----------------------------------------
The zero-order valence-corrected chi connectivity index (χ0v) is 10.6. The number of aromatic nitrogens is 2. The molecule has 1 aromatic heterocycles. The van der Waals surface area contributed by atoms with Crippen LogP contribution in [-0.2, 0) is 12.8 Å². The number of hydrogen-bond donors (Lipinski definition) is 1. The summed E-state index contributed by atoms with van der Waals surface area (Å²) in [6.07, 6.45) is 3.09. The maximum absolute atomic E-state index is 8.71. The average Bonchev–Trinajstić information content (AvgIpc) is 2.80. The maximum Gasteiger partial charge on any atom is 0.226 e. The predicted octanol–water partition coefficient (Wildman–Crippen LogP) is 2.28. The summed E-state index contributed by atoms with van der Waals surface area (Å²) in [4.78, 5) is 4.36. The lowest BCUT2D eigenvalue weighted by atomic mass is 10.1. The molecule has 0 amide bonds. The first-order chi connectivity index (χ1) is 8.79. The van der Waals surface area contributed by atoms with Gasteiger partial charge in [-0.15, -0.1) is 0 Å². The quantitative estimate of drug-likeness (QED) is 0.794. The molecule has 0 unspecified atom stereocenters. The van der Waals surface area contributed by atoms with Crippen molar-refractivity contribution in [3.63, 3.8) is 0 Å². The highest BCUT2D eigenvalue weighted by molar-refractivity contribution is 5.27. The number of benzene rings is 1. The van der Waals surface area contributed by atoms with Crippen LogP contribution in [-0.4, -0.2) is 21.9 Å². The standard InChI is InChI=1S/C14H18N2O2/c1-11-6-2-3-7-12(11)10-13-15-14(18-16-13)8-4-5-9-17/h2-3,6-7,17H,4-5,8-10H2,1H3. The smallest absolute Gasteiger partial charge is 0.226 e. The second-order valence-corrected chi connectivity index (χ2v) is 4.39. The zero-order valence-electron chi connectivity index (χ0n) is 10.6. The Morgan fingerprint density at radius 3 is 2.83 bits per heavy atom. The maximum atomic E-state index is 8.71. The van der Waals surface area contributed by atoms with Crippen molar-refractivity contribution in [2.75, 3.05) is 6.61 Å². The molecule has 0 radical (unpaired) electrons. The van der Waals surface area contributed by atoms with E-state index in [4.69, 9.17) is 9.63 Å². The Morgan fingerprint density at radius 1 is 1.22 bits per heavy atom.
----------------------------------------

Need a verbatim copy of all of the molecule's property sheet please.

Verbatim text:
The zero-order valence-corrected chi connectivity index (χ0v) is 10.6. The number of aromatic nitrogens is 2. The molecule has 1 aromatic heterocycles. The van der Waals surface area contributed by atoms with Crippen LogP contribution in [-0.2, 0) is 12.8 Å². The number of hydrogen-bond donors (Lipinski definition) is 1. The summed E-state index contributed by atoms with van der Waals surface area (Å²) in [6.07, 6.45) is 3.09. The maximum absolute atomic E-state index is 8.71. The average Bonchev–Trinajstić information content (AvgIpc) is 2.80. The maximum Gasteiger partial charge on any atom is 0.226 e. The predicted octanol–water partition coefficient (Wildman–Crippen LogP) is 2.28. The summed E-state index contributed by atoms with van der Waals surface area (Å²) in [4.78, 5) is 4.36. The lowest BCUT2D eigenvalue weighted by atomic mass is 10.1. The molecule has 0 amide bonds. The first-order chi connectivity index (χ1) is 8.79. The van der Waals surface area contributed by atoms with Gasteiger partial charge in [-0.15, -0.1) is 0 Å². The quantitative estimate of drug-likeness (QED) is 0.794. The molecule has 0 unspecified atom stereocenters. The van der Waals surface area contributed by atoms with Crippen molar-refractivity contribution in [3.63, 3.8) is 0 Å². The highest BCUT2D eigenvalue weighted by molar-refractivity contribution is 5.27. The number of benzene rings is 1. The van der Waals surface area contributed by atoms with Crippen LogP contribution in [-0.4, -0.2) is 21.9 Å². The standard InChI is InChI=1S/C14H18N2O2/c1-11-6-2-3-7-12(11)10-13-15-14(18-16-13)8-4-5-9-17/h2-3,6-7,17H,4-5,8-10H2,1H3. The smallest absolute Gasteiger partial charge is 0.226 e. The second-order valence-corrected chi connectivity index (χ2v) is 4.39. The zero-order valence-electron chi connectivity index (χ0n) is 10.6. The Morgan fingerprint density at radius 3 is 2.83 bits per heavy atom. The maximum atomic E-state index is 8.71. The van der Waals surface area contributed by atoms with Crippen molar-refractivity contribution in [2.75, 3.05) is 6.61 Å². The molecule has 0 radical (unpaired) electrons. The van der Waals surface area contributed by atoms with E-state index in [4.69, 9.17) is 9.63 Å². The Morgan fingerprint density at radius 1 is 1.22 bits per heavy atom.